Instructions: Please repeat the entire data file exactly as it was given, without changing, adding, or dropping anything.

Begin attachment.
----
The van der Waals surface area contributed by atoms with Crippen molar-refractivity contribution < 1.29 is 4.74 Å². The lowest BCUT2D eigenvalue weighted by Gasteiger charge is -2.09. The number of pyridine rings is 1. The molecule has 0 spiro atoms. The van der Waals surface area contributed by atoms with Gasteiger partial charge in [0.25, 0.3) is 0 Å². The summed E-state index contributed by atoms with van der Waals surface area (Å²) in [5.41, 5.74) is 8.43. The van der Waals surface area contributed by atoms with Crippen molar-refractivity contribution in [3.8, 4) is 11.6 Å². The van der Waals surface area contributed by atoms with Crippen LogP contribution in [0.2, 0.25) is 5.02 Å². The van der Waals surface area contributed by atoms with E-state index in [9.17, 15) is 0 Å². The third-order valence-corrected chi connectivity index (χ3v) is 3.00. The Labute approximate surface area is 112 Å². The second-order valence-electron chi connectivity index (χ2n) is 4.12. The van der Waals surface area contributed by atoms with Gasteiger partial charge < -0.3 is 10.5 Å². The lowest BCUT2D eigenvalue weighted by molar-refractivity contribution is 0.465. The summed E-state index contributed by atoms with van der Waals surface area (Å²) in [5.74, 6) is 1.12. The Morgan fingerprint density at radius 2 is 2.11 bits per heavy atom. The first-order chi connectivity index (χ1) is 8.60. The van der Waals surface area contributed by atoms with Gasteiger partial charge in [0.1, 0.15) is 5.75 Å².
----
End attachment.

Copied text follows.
The van der Waals surface area contributed by atoms with Crippen molar-refractivity contribution < 1.29 is 4.74 Å². The lowest BCUT2D eigenvalue weighted by Gasteiger charge is -2.09. The number of pyridine rings is 1. The molecule has 0 spiro atoms. The van der Waals surface area contributed by atoms with Gasteiger partial charge in [0.25, 0.3) is 0 Å². The summed E-state index contributed by atoms with van der Waals surface area (Å²) in [5.41, 5.74) is 8.43. The van der Waals surface area contributed by atoms with Crippen molar-refractivity contribution in [3.8, 4) is 11.6 Å². The van der Waals surface area contributed by atoms with Crippen LogP contribution in [0.2, 0.25) is 5.02 Å². The van der Waals surface area contributed by atoms with E-state index in [9.17, 15) is 0 Å². The third-order valence-corrected chi connectivity index (χ3v) is 3.00. The Labute approximate surface area is 112 Å². The second-order valence-electron chi connectivity index (χ2n) is 4.12. The van der Waals surface area contributed by atoms with Gasteiger partial charge < -0.3 is 10.5 Å². The lowest BCUT2D eigenvalue weighted by molar-refractivity contribution is 0.465. The summed E-state index contributed by atoms with van der Waals surface area (Å²) in [5.74, 6) is 1.12. The Morgan fingerprint density at radius 2 is 2.11 bits per heavy atom. The first-order chi connectivity index (χ1) is 8.60. The van der Waals surface area contributed by atoms with Gasteiger partial charge in [0.1, 0.15) is 5.75 Å².